Our quantitative data points are meant to provide a high-level understanding of factors in equity risk models for American Axle & Mfg Holdings. Portfolio managers use these models to forecast risk, optimize portfolios and review performance.
We show how AXL stock compares to 2,000+ US-based stocks, and to peers in the Producer Manufacturing sector and Auto Parts: OEM industry.
Please do not consider this data as investment advice. Data is downloaded from sources we deem reliable, but errors may occur.
American Axle & Manufacturing Holdings, Inc. engages in the manufacture, engineering, design, and validation of driveline systems and related components. It operates through the following segments: Driveline, Metal Forming, and Casting. The Driveline segment consists of axles, drive shafts, power transfer units, rear drive modules, and electric and hybrid driveline products and systems for light trucks, service utility vehicles, crossover vehicles, passenger cars, and commercial vehicles. The Metal Forming segment manufactures axle shafts, ring and pinion gears, differential gears, transmission gears, and shafts and suspension components for original equipment manufacturers (OEMs), and Tier 1 automotive suppliers. The Casting segment produces thin wall castings and ductile iron castings, as well as differential cases, steering knuckles, control arms, and turbo charger housings for the light, commercial, and industrial markets. The company was founded by Richard E. Dauch on March 1, 1994 and is headquartered in Detroit, MI.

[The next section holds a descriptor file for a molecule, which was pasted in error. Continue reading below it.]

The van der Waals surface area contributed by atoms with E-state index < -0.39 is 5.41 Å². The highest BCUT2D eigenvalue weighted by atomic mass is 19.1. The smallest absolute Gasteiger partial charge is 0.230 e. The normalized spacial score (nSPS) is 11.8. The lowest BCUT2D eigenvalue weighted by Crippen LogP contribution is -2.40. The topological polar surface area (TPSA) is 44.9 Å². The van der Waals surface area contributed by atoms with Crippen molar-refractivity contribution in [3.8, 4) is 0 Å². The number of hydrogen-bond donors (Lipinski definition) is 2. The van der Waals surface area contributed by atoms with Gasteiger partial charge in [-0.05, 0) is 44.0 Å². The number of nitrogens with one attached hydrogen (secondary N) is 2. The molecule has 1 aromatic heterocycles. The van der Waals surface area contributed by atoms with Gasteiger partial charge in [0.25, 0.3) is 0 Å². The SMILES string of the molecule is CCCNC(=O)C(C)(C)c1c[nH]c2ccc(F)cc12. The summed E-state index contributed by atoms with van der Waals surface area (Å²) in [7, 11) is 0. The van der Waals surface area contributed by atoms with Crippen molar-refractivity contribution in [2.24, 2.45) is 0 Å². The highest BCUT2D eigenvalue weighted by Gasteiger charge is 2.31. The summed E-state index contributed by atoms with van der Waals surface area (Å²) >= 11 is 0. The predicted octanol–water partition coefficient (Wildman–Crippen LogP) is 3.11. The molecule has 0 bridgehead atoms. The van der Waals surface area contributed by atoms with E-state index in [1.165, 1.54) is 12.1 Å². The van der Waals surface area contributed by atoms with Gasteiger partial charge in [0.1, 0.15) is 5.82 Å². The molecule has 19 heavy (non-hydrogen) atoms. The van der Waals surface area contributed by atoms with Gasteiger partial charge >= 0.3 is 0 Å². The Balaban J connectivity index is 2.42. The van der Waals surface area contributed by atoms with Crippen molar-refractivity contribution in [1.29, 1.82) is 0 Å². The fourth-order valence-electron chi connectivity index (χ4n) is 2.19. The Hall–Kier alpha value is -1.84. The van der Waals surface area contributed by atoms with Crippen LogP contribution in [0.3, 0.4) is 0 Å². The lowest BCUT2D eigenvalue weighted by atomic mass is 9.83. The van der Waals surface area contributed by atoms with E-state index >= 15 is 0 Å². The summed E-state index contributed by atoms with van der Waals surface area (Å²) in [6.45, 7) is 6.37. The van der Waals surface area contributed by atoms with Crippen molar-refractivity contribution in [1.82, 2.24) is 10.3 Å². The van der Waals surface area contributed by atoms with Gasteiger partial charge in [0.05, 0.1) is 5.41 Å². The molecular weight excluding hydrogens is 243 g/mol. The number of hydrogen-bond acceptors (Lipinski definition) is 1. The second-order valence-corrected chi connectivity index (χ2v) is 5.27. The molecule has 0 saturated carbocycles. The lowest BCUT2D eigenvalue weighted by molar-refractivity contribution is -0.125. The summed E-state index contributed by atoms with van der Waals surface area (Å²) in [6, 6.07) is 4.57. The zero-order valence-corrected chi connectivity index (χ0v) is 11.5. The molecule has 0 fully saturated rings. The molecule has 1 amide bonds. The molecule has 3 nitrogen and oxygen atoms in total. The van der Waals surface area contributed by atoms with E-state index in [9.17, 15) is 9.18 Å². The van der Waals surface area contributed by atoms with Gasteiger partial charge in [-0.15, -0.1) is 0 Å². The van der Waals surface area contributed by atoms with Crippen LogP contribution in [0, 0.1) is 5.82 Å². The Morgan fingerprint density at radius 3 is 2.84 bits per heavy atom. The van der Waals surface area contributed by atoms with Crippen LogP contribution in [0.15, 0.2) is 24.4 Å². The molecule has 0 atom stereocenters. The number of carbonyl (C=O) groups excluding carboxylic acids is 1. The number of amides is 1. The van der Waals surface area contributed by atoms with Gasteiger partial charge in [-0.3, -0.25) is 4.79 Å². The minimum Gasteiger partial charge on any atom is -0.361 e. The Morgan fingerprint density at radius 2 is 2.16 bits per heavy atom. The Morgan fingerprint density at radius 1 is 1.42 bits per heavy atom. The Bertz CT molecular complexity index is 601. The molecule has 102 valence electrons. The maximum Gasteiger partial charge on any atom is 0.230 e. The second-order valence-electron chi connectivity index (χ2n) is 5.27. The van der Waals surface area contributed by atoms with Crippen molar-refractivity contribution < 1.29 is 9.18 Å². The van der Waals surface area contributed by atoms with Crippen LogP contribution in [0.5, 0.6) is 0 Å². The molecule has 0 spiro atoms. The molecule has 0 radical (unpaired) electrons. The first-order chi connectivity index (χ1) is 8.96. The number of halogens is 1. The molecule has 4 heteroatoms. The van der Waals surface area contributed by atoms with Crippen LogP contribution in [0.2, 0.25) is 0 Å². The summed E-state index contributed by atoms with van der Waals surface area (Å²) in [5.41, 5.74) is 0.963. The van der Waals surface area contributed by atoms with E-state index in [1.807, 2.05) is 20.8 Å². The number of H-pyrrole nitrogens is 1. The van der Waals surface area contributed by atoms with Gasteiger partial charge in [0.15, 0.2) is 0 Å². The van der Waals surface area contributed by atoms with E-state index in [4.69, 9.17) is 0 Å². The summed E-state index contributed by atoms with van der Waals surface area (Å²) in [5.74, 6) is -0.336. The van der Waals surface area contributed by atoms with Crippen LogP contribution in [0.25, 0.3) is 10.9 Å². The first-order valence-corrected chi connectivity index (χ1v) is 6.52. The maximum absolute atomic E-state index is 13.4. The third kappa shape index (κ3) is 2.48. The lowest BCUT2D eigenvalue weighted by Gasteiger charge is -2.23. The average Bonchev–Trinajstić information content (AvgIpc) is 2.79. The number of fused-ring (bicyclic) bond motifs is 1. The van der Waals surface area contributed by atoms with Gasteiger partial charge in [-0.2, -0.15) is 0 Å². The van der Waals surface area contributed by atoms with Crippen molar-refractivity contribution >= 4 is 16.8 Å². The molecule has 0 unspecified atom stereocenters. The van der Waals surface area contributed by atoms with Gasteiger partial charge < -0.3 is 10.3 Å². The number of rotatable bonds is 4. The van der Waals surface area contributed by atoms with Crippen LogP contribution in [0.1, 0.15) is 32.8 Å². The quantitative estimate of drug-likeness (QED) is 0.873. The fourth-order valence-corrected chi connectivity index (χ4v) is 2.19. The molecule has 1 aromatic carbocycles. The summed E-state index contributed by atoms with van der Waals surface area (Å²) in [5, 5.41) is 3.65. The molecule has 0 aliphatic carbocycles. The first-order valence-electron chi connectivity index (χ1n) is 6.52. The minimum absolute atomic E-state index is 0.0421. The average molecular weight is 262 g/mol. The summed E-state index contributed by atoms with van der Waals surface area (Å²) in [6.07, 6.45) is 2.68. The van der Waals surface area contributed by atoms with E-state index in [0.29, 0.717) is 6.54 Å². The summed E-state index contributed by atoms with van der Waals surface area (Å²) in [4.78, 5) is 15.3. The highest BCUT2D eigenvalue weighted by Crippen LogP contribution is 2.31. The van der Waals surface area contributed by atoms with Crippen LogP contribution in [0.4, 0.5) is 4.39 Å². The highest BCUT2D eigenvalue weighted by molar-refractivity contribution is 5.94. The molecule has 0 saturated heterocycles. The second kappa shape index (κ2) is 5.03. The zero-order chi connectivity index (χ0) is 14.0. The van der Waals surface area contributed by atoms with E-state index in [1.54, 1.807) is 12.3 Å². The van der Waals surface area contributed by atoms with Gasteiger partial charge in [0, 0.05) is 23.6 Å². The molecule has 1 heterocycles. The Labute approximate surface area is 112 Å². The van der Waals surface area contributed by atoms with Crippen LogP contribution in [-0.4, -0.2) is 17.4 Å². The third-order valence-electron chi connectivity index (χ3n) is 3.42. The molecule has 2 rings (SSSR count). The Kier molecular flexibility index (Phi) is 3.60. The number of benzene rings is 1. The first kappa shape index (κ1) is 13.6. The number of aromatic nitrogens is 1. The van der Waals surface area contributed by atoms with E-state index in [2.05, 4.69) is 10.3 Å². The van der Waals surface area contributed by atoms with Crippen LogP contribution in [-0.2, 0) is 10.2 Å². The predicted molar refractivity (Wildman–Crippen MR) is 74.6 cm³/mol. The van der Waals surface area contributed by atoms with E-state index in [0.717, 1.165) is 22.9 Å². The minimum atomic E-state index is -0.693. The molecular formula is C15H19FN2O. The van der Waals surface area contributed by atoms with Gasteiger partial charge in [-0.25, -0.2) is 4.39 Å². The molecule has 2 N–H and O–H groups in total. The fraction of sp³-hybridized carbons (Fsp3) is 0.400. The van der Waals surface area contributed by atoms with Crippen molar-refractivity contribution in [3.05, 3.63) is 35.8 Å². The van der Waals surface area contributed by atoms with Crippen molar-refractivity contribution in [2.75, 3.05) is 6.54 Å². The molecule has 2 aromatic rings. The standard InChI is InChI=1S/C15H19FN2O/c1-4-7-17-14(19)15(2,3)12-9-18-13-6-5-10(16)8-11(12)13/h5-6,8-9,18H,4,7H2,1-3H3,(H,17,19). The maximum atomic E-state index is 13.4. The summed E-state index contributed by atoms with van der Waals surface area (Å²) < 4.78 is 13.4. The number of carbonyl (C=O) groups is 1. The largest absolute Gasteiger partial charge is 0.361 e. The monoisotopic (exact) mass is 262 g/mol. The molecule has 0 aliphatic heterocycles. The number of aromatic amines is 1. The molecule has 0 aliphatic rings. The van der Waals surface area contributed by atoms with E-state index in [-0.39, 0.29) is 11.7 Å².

Many of the following risk metrics are standardized and transformed into quantitative factors in institutional-level risk models.
Rankings below represent percentiles from 1 to 100, with 1 being the lowest rating of risk.
Stocks with higher beta exhibit higher sensitivity to the ups and downs in the market. (↑↑)
Stocks with higher market capitalization often have lower risk. (↑↓)
Higher average daily dollar volume over the past 30 days implies lower liquidity risk. (↑↓)
Higher price momentum stocks, aka recent winners, equate to lower risk for many investors. (↑↓)
Style risk factors often include measures of profitability and payout levels.
Companies with higher earnings generally provide lower risk. (↑↓)
Companies with higher dividend yields, if sustaintable, are perceived to have lower risk. (↑↓)